A Crikey analysis of federal opposition caucus support shows that Maribyrnong MP Bill Shorten has the raw numbers to ascend to the Labor leadership against Anthony Albanese — if the caucus divides on strict national factional lines.

But there are several state-based complications that suggest Albo, if he decides to stand, could well tip the 80-member grouping in his favour.

Depending on final results in a number of cliffhanger lower house seats, the national Right is likely to commands a 45-35 advantage over the Left, a notional lead for Shorten.

However, if one were to strip out five caucus members of the Queensland AWU-SDA (Australian Workers Union and Shop Assistants Union) still angry at Shorten’s key role in the Rudd-Gillard leadership stoush, the numbers tighten. And remove the Shorten haters from the divided Right in Victoria and add them to certain Victorian National Union of Workers-aligned MPs still irate about the Hotham preselection (a further six) and the balance shifts well in favour of Albanese.

Holt MP Anthony Byrne confirmed to Crikey this morning that he would be supporting Shorten. “We need a candidate with broad appeal … and I’m not really sure that bashing up Greens in the new parliament is really a good idea. We need to get those voters back in the tent,” he said.

The NSW Right will also strongly back Shorten, and members are convinced that he’ll run. “There’s never been a promotion Bill’s said no to,” one senior NSW Right source told Crikey today. Of course, Shorten might not want to take the poisoned chalice at this point, perhaps rightly assuming that Albanese would take the party to a second election loss in 2016. “Ultimately, Bill wants to be prime minister, not an opposition leader”, another Right source said.

If Albanese were to jump first it is likely Shorten would wave him through and throw his hat in the ring for the deputy leadership instead. “It’s Albo’s if he wants it,” the Victorian Right source confirmed.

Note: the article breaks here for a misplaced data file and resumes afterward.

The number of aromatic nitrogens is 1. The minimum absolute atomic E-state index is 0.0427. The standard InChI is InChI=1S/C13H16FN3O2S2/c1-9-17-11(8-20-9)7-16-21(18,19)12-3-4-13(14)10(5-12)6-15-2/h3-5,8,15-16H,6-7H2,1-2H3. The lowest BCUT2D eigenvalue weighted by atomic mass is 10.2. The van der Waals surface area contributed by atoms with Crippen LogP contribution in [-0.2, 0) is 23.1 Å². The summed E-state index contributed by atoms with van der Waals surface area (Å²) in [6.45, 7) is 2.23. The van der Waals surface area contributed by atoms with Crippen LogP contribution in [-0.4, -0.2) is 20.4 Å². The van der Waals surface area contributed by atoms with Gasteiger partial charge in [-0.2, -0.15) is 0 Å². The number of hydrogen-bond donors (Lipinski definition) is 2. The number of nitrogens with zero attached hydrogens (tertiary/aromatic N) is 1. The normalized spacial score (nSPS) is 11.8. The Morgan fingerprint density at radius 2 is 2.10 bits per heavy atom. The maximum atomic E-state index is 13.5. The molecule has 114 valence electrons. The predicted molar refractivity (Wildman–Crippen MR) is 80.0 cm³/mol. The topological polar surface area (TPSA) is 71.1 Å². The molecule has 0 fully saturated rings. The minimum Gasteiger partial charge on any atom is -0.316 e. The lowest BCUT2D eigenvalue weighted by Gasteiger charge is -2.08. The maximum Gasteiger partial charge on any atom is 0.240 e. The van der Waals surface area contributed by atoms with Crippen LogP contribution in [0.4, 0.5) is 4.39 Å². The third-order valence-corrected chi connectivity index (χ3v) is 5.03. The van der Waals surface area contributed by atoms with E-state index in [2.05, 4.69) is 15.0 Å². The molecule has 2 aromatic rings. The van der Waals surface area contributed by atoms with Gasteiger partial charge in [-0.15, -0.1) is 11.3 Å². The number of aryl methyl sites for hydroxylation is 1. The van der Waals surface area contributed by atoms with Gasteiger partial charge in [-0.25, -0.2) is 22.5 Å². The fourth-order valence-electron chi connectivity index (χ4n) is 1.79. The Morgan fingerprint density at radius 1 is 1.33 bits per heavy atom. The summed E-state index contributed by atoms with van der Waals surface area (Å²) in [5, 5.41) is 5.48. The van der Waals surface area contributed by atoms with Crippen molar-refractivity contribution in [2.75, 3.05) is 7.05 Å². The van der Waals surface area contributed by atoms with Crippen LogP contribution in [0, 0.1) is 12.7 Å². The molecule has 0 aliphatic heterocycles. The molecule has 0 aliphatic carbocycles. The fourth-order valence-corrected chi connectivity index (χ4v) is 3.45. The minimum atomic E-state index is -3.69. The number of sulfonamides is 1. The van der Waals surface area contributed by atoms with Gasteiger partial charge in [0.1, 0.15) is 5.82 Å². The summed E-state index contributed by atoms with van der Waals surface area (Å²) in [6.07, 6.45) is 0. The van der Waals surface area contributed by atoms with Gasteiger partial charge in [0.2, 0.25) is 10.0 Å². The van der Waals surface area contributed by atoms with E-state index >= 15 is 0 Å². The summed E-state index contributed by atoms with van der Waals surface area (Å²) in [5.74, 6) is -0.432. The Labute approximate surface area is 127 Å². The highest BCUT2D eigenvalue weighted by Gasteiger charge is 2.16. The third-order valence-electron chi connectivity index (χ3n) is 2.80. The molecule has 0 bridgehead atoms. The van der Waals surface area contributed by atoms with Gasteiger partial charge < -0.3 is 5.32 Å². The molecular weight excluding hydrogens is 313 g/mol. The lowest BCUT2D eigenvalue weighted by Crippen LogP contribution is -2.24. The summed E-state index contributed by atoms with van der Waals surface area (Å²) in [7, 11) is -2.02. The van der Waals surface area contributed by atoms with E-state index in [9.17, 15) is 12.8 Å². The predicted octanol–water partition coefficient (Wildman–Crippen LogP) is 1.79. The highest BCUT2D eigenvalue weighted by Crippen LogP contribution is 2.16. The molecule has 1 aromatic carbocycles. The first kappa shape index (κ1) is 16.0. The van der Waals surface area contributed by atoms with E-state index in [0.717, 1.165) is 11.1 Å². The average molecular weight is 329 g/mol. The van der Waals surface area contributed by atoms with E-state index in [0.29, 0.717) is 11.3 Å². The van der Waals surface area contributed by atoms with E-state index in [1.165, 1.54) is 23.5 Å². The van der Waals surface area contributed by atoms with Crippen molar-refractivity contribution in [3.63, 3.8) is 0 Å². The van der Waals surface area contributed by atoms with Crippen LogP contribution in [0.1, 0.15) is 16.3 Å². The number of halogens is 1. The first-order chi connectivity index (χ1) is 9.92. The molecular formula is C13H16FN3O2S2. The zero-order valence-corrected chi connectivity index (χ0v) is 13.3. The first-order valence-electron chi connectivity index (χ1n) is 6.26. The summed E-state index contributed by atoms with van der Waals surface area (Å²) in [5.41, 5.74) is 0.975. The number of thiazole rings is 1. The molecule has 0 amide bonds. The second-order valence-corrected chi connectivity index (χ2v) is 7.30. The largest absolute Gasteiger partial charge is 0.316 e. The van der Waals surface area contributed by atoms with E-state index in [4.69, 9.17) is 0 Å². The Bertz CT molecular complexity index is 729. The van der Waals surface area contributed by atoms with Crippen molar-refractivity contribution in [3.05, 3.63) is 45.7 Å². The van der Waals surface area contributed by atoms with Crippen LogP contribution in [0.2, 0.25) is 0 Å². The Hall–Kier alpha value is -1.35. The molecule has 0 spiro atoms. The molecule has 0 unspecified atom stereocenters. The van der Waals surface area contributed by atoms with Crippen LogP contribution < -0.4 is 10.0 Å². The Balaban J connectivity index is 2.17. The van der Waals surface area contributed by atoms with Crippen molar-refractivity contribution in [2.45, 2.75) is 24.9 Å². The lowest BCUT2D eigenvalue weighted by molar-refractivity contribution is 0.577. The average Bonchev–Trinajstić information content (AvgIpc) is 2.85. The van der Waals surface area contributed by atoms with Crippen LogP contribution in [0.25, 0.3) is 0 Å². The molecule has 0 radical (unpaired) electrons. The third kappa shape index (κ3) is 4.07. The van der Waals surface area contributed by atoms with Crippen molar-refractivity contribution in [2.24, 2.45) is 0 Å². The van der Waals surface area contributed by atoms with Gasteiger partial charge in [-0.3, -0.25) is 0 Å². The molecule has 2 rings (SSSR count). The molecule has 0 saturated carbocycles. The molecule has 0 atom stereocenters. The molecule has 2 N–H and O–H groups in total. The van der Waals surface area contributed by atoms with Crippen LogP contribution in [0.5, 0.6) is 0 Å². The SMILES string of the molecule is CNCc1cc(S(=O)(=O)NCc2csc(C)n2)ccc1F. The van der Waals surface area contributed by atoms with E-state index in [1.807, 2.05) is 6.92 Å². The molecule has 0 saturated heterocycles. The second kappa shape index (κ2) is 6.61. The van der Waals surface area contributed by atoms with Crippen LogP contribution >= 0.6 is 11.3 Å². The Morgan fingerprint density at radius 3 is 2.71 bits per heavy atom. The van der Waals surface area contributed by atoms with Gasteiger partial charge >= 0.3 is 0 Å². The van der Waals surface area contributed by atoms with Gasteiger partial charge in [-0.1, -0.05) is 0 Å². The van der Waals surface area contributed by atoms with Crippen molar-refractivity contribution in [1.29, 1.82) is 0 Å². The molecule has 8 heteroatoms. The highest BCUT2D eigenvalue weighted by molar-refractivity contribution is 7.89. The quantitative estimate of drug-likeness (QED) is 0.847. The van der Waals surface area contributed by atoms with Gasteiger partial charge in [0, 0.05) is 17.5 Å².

But assuming a contest, the chosen method of electing the leader would be crucial. This morning McMahon MP Chris Bowen confirmed that if there is more than one nomination for the role, the vote should comprise a 50% grassroots and 50% caucus component, in line with Kevin Rudd’s pre-election reforms that require a ballot if the party loses an election. If that were the case, Albo would likely romp it home on popular goodwill generated by pronouncements such as his “I just want to fight Tories” confession during the 2012 Rudd-Gillard leadership battle. Albanese also has the wood over Shorten as a parliamentary performer, with impressive smackdowns such as this one likely to be used as evidence of his ability to take it up to Tony Abbott.

There is hostility in some quarters to a grassroots vote; returned Hunter MP Joel Fitzgibbon is said to favour a direct caucus approach, and the trade union movement is agitating for further changes at a forthcoming national conference, when the Rudd reforms are to be be properly debated and formally adopted.

A further point of interest will be the makeup of the 30-member shadow cabinet. The expected departures of Don Farrell and Bob Carr and the defeats of David Bradbury, Sid Sidebottom and Yvette D’Ath creates some space, but 80 into 30 doesn’t go. The future of former mental health and ageing minister Jacinta Collins is expected to be closely scrutinised.

Somewhat curiously, former parliamentary secretary for schools Kelvin Thomson ruled himself out of contention for a frontbench possie this morning, but said he would continue on as the member for Wills.

“Anyone who thinks my decision to return to the backbench means that I am looking to lead a quiet life and slip out the back door is very mistaken. On the contrary, it is a necessary pre-condition for being active in the debate about the issues which are of greatest importance to the world and this country,” Thomson said.

Bowen ruled himself out of contention for the leadership today, but did not close off the possibility of serving as deputy leader or shadow treasurer. Wayne Swan has also ruled himself out.

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Peter Fray
Peter Fray
Editor-in-chief of Crikey
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